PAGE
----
Adam Robinson: After hiring agencies to try do Facebook marketing, none of them worked because our product wasn’t good enough. It was only good enough for this uncompetitive channel. We had to do stuff that MailChimp isn’t doing. I didn’t want anything like the freemium model because they’re doing that.
The company which I cannot name got acquired. The acquirer chopped this partner business they had. They spent $50 million in building it. I wasn’t quite sure about the economics of it. After it got chopped, the guy who put it together reached out to me.
He said, “This is a good channel for our brand. They’re just letting it go. I think you could probably pick up the scraps from this thing.” It was a novel idea to me because it was a human selling software which MailChimp is not doing. I had some apprehensions about, it but I talked to a lot of people who help me make decisions in the tech world.
Overwhelmingly, the consensus was, “There’s not too much downside to just see if you can scoop up all these people and get a network of people out on the street even if you only get a couple of million dollars a year.” I was worried about this.
The reason they cut the business was because it was more of a brand-building effort than a true profit center. They were wonderful people and I got to know them really well. The non-compete ran out in February.
In July, they sent out official communication about how it was getting chopped. The guys were like, “We need to jump now. I’m a California employee. Non-competes are totally unenforceable.” There were a bunch of product improvements I wanted to make. February was perfect timing. I wanted to do a little up-market than that company.
But I let him talk me into hiring him. Lo and behold, this company sues me five months later over nothing. It was just absolutely nothing. They wanted me to stop doing this I guess. It was the most agonizing lawsuit. They would say something. I’d write back and they’d respond four weeks later with a different thing.
They dragged it out over a year. By that time, I was onto something else. I’m sure that was mission accomplished for them. There is a great lesson in there. It doesn’t matter if non-competes are unenforceable. People can sue you for anything in this country.
Sramana Mitra: Yes, and it just keeps up legal fees.
Adam Robinson: Totally. I had never contemplated that it was going to cost around $190,000 of legal fees. I had to pay for employees royalties too because in California, you have to indemnify your employees.
Sramana Mitra: Legal fees are a terrible thing. It can tank your company.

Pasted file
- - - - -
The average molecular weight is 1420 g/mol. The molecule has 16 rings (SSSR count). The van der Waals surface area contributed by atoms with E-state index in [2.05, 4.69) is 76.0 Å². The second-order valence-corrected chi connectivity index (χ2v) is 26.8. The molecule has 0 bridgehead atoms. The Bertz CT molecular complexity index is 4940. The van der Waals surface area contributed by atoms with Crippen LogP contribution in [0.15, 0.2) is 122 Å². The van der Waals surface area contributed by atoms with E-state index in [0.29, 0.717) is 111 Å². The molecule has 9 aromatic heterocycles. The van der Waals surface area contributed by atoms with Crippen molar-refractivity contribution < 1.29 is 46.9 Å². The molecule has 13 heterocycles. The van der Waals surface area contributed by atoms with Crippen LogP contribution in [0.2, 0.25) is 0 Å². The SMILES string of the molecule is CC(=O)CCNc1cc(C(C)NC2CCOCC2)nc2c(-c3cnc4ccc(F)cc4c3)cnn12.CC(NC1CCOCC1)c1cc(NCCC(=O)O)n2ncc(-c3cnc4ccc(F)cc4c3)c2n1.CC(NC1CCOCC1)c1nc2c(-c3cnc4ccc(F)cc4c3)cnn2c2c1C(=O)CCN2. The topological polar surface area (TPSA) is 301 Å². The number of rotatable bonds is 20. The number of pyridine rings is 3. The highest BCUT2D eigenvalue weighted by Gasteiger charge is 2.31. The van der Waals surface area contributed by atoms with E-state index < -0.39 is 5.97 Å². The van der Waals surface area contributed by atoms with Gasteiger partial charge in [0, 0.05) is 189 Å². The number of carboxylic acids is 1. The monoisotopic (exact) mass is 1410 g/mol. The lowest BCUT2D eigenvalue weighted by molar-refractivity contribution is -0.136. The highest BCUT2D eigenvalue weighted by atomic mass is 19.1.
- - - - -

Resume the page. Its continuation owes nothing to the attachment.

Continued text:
Adam Robinson: I know. Thank God we were in this position where we set it up to be a nice cash flow thing. It wasn’t going to kill but writing those checks was devastating.
Sramana Mitra: What year was that?
Adam Robinson: It ended in 2017. My life during all this was pretty chilled. We got great customer reviews for Robly. We have this nice inbound and a nice organic flow that offsets our user attrition.
There’s no cause for alarm whatsoever and the employees were really happy. On the other hand, it’s not like so much of a cash-generating machine that I just want to hire a CEO and find something else to do. I felt like I haven’t used the knowledge that we’ve learned about email marketing quite enough yet.
January after that, I was listening to this podcast by Nathan Latka. I don’t really understand why people go on there. I guess if you’re trying to get acquired or raise money, it makes sense. People go on there and they just say everything about their business. It’s fascinating.
I heard this company in our space. The guy started a few years before I did. He went after a different part of the market. He was getting $9,000 per customer. We started at $15 and got to $50 over time. He had 375 customers. He had a pretty lean organization. This was the next rabbit hole.
At the same time, I hooked up with this domain guy. He had this great domain called lead.com – that he proposed we either change Robly’s branding to that and go after the SMB market or I proposed that we create an up-market product.
I studied the market a lot. I just felt that MailChimp was 10 times better than any email marketing at any other part of the market.